Nurse training evolved over the years and eventually by 1986 nurse training moved out of the traditional hospital based schools of nursing and into colleges and universities.
Instead of the apprenticeship model of learning nurses now emerged with diploma level nurse training and by 2004 it was decided that all nurses should have degree only preparation.
By 2009 all nursing courses in the UK became degree level courses. The profession is now seen as representing a highly skilled sector of workers which has its own specialised body of knowledge.
Nurses are trained in institutions that are under the regulation of the profession itself and only nurses on the register are employed as qualified nurses to look after patients.
Only a member of the profession is competent to assess another professional’s work as it is the profession that defines what nursing is and how it is organised and developed.
And all nurses are governed by a code of ethics to ensure the safety of patients and ensure they are not exploited. This code also regulates how the profession interacts with other professions.
As time has moved on the opportunities for nurses to expand their skills and abilities and consequently their practice has grown exponentially.
Nurses now undertake extended roles often taking on junior doctors’ roles to provide nurse led services from diagnosis to treatment and aftercare and since 2002 are able to train as non-medical prescribers.
Urological nurses have embraced their potential and over the years identified areas where they could put their knowledge and skills to good use in setting up services for patients.
Urological nurses nowadays run anything from pre-operative assessment clinics to minor surgical interventions and anything in between.
History of urological nursing
The first hospital for Stone and Diseases of the Urinary Organs, which was founded in in 1860 at 42 Great Marylebone Street, can arguably be pinpointed as the time the first urological nurses came into being.
By the 1900s when the first suprapubic prostatectomy was performed by Mr Peter Freyer, the hospital had established itself as having the reputation of successful removal of bladder stones by litholapaxy but also moved its emphasis to surgery for prostatic obstruction.
Any nurses working there at the time were, therefore, the first stone and prostate care nurses.
By the time the hospital moved to new premises in Henrietta Street and amalgamated with the three other hospitals around Covent Garden (to become known as the 3Ps which confusingly included the Shaftesbury Hospital, the former French Hospital in Shaftsbury Avenue), their importance as centres of excellence and innovation meant doctors and nurses who wanted to extend their knowledge and expertise moved there to work and train.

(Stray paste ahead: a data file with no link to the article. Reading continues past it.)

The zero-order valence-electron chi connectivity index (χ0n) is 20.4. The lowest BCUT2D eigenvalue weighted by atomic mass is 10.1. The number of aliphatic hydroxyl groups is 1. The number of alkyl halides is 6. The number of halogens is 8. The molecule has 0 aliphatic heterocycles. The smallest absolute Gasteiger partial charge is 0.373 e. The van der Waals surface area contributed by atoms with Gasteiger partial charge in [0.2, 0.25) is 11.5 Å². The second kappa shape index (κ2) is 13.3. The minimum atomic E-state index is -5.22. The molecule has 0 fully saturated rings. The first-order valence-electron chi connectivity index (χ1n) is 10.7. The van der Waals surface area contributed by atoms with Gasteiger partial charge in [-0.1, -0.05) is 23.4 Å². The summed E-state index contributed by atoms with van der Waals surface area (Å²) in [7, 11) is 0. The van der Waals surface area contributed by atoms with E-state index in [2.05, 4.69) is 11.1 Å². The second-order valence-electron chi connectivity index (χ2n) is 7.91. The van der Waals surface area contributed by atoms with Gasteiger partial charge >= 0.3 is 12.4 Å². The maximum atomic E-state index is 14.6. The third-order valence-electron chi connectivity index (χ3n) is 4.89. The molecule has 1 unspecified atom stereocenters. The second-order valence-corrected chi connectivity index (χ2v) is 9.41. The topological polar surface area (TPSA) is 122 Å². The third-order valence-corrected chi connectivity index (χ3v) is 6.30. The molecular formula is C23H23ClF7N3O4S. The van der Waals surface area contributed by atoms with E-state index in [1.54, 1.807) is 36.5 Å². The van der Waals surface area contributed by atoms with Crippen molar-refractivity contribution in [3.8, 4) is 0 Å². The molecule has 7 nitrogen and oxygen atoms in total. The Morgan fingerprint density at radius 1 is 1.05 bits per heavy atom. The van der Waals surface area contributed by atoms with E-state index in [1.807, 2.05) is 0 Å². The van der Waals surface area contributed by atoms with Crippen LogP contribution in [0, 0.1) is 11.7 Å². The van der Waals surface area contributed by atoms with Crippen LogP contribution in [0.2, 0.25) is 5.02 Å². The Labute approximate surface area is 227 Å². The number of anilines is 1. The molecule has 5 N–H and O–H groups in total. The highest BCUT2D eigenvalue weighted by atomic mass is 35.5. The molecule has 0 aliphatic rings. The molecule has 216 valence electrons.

The English National Board (ENB) course in renal and urological nursing ran there until the change in nurse education moved into universities rather than being run in schools of nursing directly attached to a hospital.
Post-registration courses such as the ENB ones followed suit and the courses are still run today with nurses gaining degrees and masters in urological care.
The original course is still linked to the urology department at University College London Hospitals (UCLH) where the 3Ps were ultimately relocated on closure of the Covent Garden hospitals with a joint appointment of a urology nurse as lecturer practitioner between the hospital and university.
Over the years more university modules and short courses in urological care have become available in the UK and Northern Ireland.
However, as with all post-registration education in recent years, funding is limited and these courses are few and far between.
The education of urological nurses is one of the key reasons the British Association of Urological Nurses (BAUN) was inaugurated and continues to be the main aim of the association 25 years on.
Interestingly in 2015 the urology department moved yet again from the main UCLH tower building on the Euston Road to Westmoreland Street in Marylebone.
This is just round the corner from 34 New Cavendish Street, which now marks the spot of the original house (42, Great Marylebone Street before the streets were renamed) bought as the first hospital for bladder stones and other urological diseases in 1860. So back to where it all started!
Box 1: Urology nursing lecture notes of Myrtle Wilson
Myrtle Wilson trained as a nurse from 1931-34 at the European General Hospital, Mumbai.
Decades later, the European General was renamed St George’s Hospital and is where Mumbai’s first dedicated urology department was opened in the 1960s.
Images below: Myrtle Wilson’s meticulous nursing notes reproduced here show what nurses were taught about cystitis, renal stones and acute nephritis in the 1930s.
Myrtle Wilson was born into a British military family in India 1913. Her dreams of becoming a nurse were realised when she won a place to train at the prestigious European General Hospital in Mumbai where the nurse uniforms were supplied by Harrods!
Importantly the EG nurse training was recognised by the UK General Nursing Council which meant that in the future she could seek work in the UK.
After completing her basic nurse training, nurse Wilson undertook further study including courses in midwifery and tropical disease medicine.
For a year she worked as a private nurse to wealthy families and often received gifts for her hard work, the most unusual of which was a tiger cub!
Her career went from strength to strength and she soon became a ward and theatre sister before achieving the position of Matron at the Ramsay Hospital in the Himalayan resort town of Nainital.